Lamar Lundy played in era where statistics such as tackles and sacks weren’t recorded, so it’s impossible to measure his impact through stats. However, if you watched the Rams and the legendary “Fearsome Foursome,” you already know the impact he had. Lundy was interesting to watch, because he wasn’t the stereotypical defensive end. In fact, he was much slimmer and agile, which he used to become a phenomenal pass rusher. His athleticism was so coveted that he was used as a receiver on several occasions on the offense early in his career. Lundy did make the Pro Bowl in 1959, but much of the reason he didn’t earn another one was because much of the attention focused on Merlin Olsen and Deacon Jones during the Fearsome Foursome era.
4. QB Roman Gabriel (1962-1972)
Quarterback troubles aren’t just a recent event for the Rams. Much of the early 1960s consisted of mixture of quarterbacks such as Zeke Bratkowski and Bill Munson, that is until they discovered Roman Gabriel. Gabriel is easily one of the Rams’ best quarterbacks of all time, and certainly deserves a spot on the list. During just the 1960s alone, Gabriel threw for 15,406 passing yards, 109 passing touchdowns and earned three trips to the Pro Bowl. He immediately made the offense relevant, and was one of the reasons the Rams made multiple trips to the playoffs.
3. DB Eddie Meador (1959-1970)
One of the best Rams players of all time was Eddie Meador. Meador was a force to be reckoned with from the moment he set foot on the football field. Evidence of that was when he was named the Rams’ Defensive Rookie of the Year in 1959. Meador recorded six Pro Bowl berths, and it was certainly warranted with 46 career interceptions and 22 fumble recoveries. He was also known for being a willing and effective tackler. Having Meador in coverage almost made it unfair to opposing offenses, especially with the next two defenders on this list were up front.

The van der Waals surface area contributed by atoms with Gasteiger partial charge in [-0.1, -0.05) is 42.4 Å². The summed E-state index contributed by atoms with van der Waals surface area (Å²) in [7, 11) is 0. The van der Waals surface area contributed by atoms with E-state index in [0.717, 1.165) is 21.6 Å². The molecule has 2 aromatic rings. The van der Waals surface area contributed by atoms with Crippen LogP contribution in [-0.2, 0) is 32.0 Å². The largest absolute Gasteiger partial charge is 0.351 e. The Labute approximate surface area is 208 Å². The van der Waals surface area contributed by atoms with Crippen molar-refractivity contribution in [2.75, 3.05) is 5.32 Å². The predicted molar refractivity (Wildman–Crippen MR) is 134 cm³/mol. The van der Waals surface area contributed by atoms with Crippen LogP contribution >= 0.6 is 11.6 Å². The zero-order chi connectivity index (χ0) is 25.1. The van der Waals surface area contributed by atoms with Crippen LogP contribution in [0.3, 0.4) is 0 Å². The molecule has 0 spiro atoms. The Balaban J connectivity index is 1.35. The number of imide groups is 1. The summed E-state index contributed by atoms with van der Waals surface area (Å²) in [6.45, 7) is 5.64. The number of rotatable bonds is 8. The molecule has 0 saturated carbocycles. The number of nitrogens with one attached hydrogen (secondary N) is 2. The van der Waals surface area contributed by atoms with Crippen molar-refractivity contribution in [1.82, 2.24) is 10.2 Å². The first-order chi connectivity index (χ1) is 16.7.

1. DT Merlin Olsen (1962-1976)
There simply was no way to choose between Merlin Olsen and the other obvious top contender. They both deserve to top this list. Olsen created absolute chaos from the defensive tackle position. This is a position that generally doesn’t see big numbers, and if the sack stats were official back then, he would have had some of the best, if not the best numbers from a defensive tackle in NFL history. He made the Pro Bowl 14 of the 15 seasons he played, and the only time he didn’t make the Pro Bowl was his last season in 1976. Olsen is a worthy Hall of Famer and one of the best to ever play the game.
1. DE Deacon Jones (1961-1971)
One of the most intimidating presence in NFL history was none other than Deacon Jones. There are no official sack numbers for him, but there is plenty of film highlighting Jones’s illustrious career. Jones registered an unofficial career sack total of nearly 175 sacks, which is impressive considering this is at an era of 14-game seasons. He earned eight Pro Bowl berths and became an example for what the modern day pass rusher should strive for. Jones truly affected the game today, because it was his career that would justify sacks in becoming an official statistic. Any player that can have that kind of influence on the game is certainly worthy of being considered one of the best players to ever play the game.